Blog

Story

Opening Doors to Break Down Barriers

December 12, 2019

VPP’s Ready for Work initiative is a cross-sector investment in Prince George’s County, MD designed to ensure young people in Prince George’s County Public Schools graduate from high school on time and career and college ready. The goals of Ready for Work also include investing in the capacity of nonprofit organizations to strengthen their ability to serve more young people and collaborate with each other. Ready for Work operates across the County and directly in Suitland, Oxon Hill and High Point High Schools.

We sat down with Suitland High School Assistant Principal, Taryn Washington, to talk about how teachers in the school’s Career and Technical Education program have been shifting their teaching approaches and the impact that professional development support through VPP’s Ready for Work initiative had on those efforts during the last school year. VPP continues to provide ongoing professional development opportunities through Ready for Work.

Doors are flying open at Suitland High School. Like classrooms in many schools, Career and Technical Education (CTE) teachers kept their doors closed for quiet studying. But recently VPP’s Ready for Work initiative has helped shift teaching approaches, creating lively classrooms full of hands-on learning – and students are excited to show off their new skills.

Through investments in Ready for Work, the Prince George’s County school system is further enriching their CTE staff development through Professional Learning Communities. Each community is organized around a particular topic so that there is a dedicated team to learn about it and find solutions. Teachers become experts on their topic, then share their learning with the rest of their colleagues to ensure that best practices are put into place.

Career and Technical Education programs bring challenges and lessons from real-world jobs into the classroom, ensuring that students have the skills to start and build a career the moment they leave the graduation stage.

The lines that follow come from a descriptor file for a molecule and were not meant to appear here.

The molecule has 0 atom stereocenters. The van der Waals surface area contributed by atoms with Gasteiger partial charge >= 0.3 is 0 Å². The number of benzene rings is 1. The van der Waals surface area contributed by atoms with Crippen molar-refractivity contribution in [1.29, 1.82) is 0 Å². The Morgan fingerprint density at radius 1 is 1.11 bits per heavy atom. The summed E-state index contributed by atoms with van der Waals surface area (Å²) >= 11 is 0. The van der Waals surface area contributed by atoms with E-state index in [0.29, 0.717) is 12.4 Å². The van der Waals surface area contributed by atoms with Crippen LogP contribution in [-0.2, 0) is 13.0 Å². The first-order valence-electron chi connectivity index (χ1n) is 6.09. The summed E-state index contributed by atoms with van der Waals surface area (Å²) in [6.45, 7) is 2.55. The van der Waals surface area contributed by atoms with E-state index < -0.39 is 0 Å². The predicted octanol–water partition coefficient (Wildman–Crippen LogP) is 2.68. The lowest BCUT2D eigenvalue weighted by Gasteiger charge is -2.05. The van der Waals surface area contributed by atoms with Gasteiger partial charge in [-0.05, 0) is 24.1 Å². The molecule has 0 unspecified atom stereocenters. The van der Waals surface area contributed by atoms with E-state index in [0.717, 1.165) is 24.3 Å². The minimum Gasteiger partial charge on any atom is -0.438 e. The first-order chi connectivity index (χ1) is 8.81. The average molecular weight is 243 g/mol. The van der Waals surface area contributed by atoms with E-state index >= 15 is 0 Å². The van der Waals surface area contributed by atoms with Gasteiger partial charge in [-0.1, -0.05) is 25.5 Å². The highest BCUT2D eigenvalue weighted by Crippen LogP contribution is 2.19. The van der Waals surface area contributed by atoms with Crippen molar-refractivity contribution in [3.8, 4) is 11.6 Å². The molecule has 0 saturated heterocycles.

Suitland’s CTE programs benefit students by providing the opportunity for them to learn from teachers who come from the industry through these career-focused programs of study. These teachers offer perspective into the demands of real-world jobs, and schools provide them support on how to present that information to students in a compelling way.

With VPP support, the new CTE teachers received training from the Southern Regional Education Board’s Teaching to Lead professional development program. An instructional specialist, Gaye Martin worked with teachers in the nursing, automotive, construction and culinary classes to help them design questions to foster deeper learning and create engaged activities that expose students to relevant industry-related experiences.

Martin’s coaching sparked an “a-ha” moment in the way teachers structured their classes: Rather than allocating entire days for students to learn the theory of a profession and separating it from practice, curricula were redesigned to focus on providing hands-on learning daily. Learning to formulate lesson plans built on this hands-on approach not only broke up the pace of class to prevent monotony, but also created the action and experience that students need to truly understand the subject matter.